Britain on Tuesday slapped sanctions on five Russian banks and three billionaires, in what Prime Minister Boris Johnson called “the first barrage” of measures in response to the Kremlin’s actions in Ukraine.
Addressing the UK parliament hours after Russia ordered troops into two Moscow-backed Ukrainian rebel regions, Johnson described the move as “a renewed invasion” of its western neighbour and “pretext for a full-scale offensive”.
“The UK and our allies will begin to impose the sanctions on Russia that we have already prepared… to sanction Russian individuals and entities of strategic importance to the Kremlin,” he told MPs.
The five banks targeted — Rossiya, IS Bank, General Bank, Promsvyazbank and the Black Sea Bank — and three people sanctioned will see any UK assets frozen.
The individuals concerned — Gennady Timchenko, Boris Rotenberg and Igor Rotenberg — will be barred from entering Britain and all UK individuals and entities will be banned from dealing with them and the banks.
“We cannot tell what will happen in the days ahead,” Johnson added in the House of Commons, amid cross-party condemnation of Moscow’s actions.
“But… we should steel ourselves for a protracted crisis.”
The announcement came after Russia’s ambassador to Britain was called into the foreign ministry in London “to explain” its action, the ministry said.
“We made clear to the Russian Ambassador that Russia would pay the price for its actions through further sanctions if it did not withdraw its troops,” a ministry spokesperson added.
– ‘Need to do better’ –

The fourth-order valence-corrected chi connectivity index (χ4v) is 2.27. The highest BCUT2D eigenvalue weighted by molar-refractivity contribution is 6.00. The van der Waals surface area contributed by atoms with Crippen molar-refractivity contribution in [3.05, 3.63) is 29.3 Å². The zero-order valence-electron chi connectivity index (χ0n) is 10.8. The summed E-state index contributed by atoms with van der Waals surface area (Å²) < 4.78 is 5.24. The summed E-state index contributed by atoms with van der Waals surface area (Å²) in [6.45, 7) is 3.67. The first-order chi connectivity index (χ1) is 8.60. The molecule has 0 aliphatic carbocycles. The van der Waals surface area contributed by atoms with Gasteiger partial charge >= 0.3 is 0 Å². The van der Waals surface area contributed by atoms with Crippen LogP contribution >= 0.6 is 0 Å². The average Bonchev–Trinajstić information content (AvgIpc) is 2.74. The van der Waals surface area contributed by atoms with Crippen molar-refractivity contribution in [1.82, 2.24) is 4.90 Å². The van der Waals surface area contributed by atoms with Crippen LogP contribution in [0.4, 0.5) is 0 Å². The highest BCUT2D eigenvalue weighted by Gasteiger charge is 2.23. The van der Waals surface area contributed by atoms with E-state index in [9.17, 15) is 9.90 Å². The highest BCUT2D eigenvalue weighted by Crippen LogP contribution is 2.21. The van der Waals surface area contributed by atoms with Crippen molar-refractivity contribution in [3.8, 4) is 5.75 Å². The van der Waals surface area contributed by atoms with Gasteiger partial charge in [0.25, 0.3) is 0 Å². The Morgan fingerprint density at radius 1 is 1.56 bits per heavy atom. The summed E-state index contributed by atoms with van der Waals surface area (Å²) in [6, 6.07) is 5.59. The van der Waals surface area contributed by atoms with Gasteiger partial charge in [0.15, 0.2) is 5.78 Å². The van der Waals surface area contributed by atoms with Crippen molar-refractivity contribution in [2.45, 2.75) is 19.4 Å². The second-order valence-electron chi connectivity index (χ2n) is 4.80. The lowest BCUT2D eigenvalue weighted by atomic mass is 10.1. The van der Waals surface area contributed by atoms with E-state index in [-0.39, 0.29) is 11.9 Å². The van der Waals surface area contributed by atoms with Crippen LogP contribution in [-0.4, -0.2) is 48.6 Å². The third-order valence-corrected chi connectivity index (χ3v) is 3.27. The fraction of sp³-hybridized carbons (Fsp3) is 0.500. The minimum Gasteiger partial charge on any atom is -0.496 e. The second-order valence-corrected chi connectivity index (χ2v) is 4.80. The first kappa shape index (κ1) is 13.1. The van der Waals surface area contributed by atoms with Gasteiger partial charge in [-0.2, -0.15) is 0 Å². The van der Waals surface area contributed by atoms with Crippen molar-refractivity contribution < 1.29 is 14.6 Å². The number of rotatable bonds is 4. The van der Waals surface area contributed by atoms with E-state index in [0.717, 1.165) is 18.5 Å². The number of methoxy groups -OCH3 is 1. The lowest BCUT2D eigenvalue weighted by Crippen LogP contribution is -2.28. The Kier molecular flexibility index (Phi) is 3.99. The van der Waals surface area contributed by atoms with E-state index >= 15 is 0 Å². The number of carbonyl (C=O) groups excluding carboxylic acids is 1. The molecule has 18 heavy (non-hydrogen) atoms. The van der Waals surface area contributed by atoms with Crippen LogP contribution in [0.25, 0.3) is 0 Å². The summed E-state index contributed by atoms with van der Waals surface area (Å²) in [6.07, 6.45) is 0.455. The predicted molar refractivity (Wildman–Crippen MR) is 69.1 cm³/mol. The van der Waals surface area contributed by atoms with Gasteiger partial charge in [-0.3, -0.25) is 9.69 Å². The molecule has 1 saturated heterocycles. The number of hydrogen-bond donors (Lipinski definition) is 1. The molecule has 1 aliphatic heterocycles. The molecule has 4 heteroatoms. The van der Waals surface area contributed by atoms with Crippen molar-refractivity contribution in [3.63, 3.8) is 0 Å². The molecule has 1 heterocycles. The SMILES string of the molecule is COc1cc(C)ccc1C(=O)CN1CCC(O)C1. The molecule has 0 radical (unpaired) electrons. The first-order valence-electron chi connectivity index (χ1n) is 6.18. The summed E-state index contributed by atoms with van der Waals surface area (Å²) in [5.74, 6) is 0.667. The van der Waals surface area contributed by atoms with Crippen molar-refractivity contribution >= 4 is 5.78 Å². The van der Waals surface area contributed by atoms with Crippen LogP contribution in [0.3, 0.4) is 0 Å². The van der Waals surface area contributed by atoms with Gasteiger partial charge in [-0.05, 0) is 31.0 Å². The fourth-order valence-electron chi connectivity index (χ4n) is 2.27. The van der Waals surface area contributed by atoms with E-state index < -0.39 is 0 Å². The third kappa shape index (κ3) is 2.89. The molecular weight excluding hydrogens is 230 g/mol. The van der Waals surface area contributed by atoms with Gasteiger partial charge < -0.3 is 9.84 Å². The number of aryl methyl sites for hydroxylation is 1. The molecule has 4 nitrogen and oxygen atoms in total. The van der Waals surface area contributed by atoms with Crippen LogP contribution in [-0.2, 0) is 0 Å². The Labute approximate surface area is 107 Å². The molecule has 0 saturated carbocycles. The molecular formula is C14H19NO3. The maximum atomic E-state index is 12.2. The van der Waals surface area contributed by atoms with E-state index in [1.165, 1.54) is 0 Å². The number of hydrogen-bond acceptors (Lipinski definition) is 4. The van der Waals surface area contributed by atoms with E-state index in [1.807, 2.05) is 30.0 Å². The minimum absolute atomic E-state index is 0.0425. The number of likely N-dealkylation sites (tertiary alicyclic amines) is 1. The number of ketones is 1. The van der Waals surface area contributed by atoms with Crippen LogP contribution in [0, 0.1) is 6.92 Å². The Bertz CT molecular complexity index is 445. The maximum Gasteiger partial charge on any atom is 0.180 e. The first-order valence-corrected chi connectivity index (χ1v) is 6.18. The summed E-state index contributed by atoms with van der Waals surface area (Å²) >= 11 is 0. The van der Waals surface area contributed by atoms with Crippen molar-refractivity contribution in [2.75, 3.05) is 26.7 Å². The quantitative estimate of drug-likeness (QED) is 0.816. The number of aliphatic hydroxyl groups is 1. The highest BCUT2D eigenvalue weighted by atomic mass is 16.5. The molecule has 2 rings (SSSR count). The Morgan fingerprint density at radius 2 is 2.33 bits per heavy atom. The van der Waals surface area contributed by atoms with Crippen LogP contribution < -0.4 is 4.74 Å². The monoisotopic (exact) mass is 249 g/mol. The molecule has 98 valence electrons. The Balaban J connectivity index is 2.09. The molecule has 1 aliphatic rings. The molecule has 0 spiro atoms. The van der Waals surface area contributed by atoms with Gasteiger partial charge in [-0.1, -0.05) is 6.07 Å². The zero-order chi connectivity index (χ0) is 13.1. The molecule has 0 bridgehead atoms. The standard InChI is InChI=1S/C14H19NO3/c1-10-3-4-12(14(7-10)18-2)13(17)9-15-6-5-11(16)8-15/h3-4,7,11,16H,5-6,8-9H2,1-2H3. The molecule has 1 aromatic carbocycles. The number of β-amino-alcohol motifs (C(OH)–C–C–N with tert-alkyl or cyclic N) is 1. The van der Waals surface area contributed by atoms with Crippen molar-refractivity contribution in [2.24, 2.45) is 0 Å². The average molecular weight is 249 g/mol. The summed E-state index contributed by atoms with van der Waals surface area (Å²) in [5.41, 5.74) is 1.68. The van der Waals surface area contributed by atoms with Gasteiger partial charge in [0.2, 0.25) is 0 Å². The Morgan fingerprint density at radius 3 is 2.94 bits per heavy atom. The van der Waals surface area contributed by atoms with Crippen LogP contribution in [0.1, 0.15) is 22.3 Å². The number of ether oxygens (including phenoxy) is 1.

Earlier Tuesday, Johnson chaired a meeting with security chiefs, after which he vowed measures to hit Moscow “very hard”.
Weeks ago, he also pledged sanctions will “come down like a steel trap in the event of the first Russian toecap crossing into more sovereign Ukrainian territory”.
However numerous British lawmakers, including from within his ruling Conservative party, were left underwhelmed by the steps outlined, and urged him to go further.
Labour MP Ben Bradshaw noted the three oligarchs had been sanctioned in the United States four years ago.
“We need to do better than that, prime minister,” Bradshaw said, urging more use of so-called unexplained wealth orders against Russians in Britain as well as reviews of high-net-worth UK visas granted to them.
Johnson insisted further sanctions were “at readiness to be deployed” if the Kremlin continued its aggression.
Russian President Vladimir Putin on Monday recognised the independence of the rebel-held Donetsk and Lugansk regions of Ukraine and instructed the defence ministry to assume “the function of peacekeeping” in the separatist-held regions.
Its foreign ministry insisted Tuesday it was not planning to send troops to other parts of eastern Ukraine beyond the separatist areas “for now”.
However, Monday’s move ratcheted up weeks of tensions and punctured Western diplomatic efforts to de-escalate the situation, after a massive build-up of troops on Ukraine’s border.
Britain’s relations with the Kremlin have been frosty since the radiation poisoning death of a former Russian spy in London in 2006, and the attempted murder of another double agent in the southwestern city of Salisbury in 2018.
Successive governments in London, however, have faced sustained pressure to act against illicit Russian money circulating through the city’s financial markets in recent decades.